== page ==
Submergence and cavitation features
The operating range of a pump-turbine is based mainly on the cavitation and stability limitations in pumping mode or pressure pulsations in both modes. Using model measurement in the laboratory, the influence of cavitation and pressure pulsations on the thoma cavitation number was evaluated and then the required submergence of the prototype turbine was determined. For the case of the pump-turbine submergence setting, the behavior in pumping mode is most important, especially due to leading edge cavitation. In the case of low-head pump-turbines, some amount of leading edge cavitation can be accepted without risk of cavitation erosion occurring. Due to its higher specific speed, the Deriaz pump-turbine has worse cavitation features, which results in higher submergence in comparison with the Francis type solution of about 6 m.
Starting up in pumping mode
Pump-turbines are generally required to start very quickly (less than 2 minutes) to react to grid requirements or to restore the electrical grid. The standard Francis pump-turbine with a synchronous generator needs runner aeration to start up in pumping mode, for example by means of a pony motor or starting frequency converter. The situation is different in case the unit is combined with a full frequency converter. This allows the unit to be started up in pumping mode with a water-filled runner space without any air pressure device or pony motor. The frequency converter is able to manage the pumping operation start-up by frequency adjustment with adequate power input without any bump to the electrical grid.
Deriaz pump-turbines connected to a synchronous generator can also be started up in the pumping mode with a water-filled runner space. This is done with closed runner blades by means of a starting up frequency converter dimensioned at about 1/10 of the pump-turbine rated power.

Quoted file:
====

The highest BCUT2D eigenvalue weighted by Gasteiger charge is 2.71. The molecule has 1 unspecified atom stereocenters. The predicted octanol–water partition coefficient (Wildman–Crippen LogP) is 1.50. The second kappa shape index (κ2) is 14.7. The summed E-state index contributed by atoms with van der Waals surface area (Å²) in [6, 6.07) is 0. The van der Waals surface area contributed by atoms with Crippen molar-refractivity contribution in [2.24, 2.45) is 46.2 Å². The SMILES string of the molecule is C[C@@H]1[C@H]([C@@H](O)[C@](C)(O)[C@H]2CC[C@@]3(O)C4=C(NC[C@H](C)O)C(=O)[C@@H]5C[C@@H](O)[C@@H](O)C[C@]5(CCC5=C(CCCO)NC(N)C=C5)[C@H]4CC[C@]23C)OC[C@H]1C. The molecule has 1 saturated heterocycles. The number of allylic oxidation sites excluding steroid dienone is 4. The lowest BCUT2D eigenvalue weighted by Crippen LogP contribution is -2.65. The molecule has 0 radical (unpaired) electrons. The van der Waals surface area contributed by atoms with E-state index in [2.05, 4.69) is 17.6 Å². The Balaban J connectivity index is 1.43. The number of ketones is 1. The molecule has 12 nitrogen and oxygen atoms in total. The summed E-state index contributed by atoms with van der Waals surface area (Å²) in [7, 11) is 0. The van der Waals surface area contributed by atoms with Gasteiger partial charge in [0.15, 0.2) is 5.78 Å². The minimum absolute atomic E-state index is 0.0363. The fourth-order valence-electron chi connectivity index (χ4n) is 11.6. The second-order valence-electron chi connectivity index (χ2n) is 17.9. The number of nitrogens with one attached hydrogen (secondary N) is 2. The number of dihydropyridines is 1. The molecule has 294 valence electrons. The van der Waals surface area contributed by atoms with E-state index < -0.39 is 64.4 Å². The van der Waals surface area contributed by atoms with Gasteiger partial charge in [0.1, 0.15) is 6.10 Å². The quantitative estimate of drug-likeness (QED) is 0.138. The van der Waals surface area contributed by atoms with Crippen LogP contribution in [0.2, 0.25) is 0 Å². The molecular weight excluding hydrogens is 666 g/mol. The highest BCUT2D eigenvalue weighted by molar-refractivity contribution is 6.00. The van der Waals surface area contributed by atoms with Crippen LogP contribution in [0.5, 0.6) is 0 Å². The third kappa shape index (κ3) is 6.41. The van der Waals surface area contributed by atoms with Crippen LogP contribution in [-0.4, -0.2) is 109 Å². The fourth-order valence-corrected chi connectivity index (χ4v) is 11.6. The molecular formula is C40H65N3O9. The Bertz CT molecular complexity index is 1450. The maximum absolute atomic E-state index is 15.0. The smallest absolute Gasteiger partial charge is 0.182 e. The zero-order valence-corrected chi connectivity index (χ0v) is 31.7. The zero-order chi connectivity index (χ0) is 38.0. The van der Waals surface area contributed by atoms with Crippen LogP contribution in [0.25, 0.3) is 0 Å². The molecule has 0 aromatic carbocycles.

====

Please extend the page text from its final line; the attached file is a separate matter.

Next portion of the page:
For low-head pumped-storage plants, both Francis and Deriaz pump-turbines fulfill the requirements for wide head range operation and power input/output regulation. In the case of a Francis pump-turbine, the additional parameter for power input regulation is the turbine variable speed regulated by a full frequency converter. The additional cost of this converter is compensated by a simpler mechanical solution of the runner and lower cost of excavation works for the lower submergence. The advantage of a Deriaz pump-turbine operating at synchronous speed is purely mechanical and therefore a robust solution for the wide operational range with the ability to regulate power input/output without any necessity of additional electrical equipment, which results in less opportunity of failure.
Ales Skotak is director of the research and development department of hydraulic machines and Petr Stegner is a senior design engineer responsible for mechanical design with CKD Blansko Engineering a.s. – Litostroj Power in the Czech Republic.